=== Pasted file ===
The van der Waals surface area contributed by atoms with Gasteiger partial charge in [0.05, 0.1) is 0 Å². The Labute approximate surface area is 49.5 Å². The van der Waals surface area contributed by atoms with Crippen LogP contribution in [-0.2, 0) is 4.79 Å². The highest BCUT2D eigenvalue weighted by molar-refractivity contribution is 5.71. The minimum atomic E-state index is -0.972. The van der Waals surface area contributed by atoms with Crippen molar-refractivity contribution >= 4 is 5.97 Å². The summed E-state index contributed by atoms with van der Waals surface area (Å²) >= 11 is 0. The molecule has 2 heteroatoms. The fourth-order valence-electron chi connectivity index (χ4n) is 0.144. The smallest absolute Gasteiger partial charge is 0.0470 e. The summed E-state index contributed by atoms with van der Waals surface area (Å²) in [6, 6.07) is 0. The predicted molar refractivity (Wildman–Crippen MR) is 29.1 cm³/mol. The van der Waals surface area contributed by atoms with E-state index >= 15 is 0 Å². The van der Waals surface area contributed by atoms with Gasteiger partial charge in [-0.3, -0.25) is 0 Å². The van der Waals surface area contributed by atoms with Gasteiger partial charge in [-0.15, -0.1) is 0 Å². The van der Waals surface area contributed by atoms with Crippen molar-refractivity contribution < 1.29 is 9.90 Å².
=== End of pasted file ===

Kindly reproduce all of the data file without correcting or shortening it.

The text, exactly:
The van der Waals surface area contributed by atoms with Gasteiger partial charge in [0.05, 0.1) is 0 Å². The Labute approximate surface area is 49.5 Å². The van der Waals surface area contributed by atoms with Crippen LogP contribution in [-0.2, 0) is 4.79 Å². The highest BCUT2D eigenvalue weighted by molar-refractivity contribution is 5.71. The minimum atomic E-state index is -0.972. The van der Waals surface area contributed by atoms with Crippen molar-refractivity contribution >= 4 is 5.97 Å². The summed E-state index contributed by atoms with van der Waals surface area (Å²) >= 11 is 0. The molecule has 2 heteroatoms. The fourth-order valence-electron chi connectivity index (χ4n) is 0.144. The smallest absolute Gasteiger partial charge is 0.0470 e. The summed E-state index contributed by atoms with van der Waals surface area (Å²) in [6, 6.07) is 0. The predicted molar refractivity (Wildman–Crippen MR) is 29.1 cm³/mol. The van der Waals surface area contributed by atoms with E-state index >= 15 is 0 Å². The van der Waals surface area contributed by atoms with Gasteiger partial charge in [-0.3, -0.25) is 0 Å². The van der Waals surface area contributed by atoms with Gasteiger partial charge in [-0.15, -0.1) is 0 Å². The van der Waals surface area contributed by atoms with Crippen molar-refractivity contribution < 1.29 is 9.90 Å².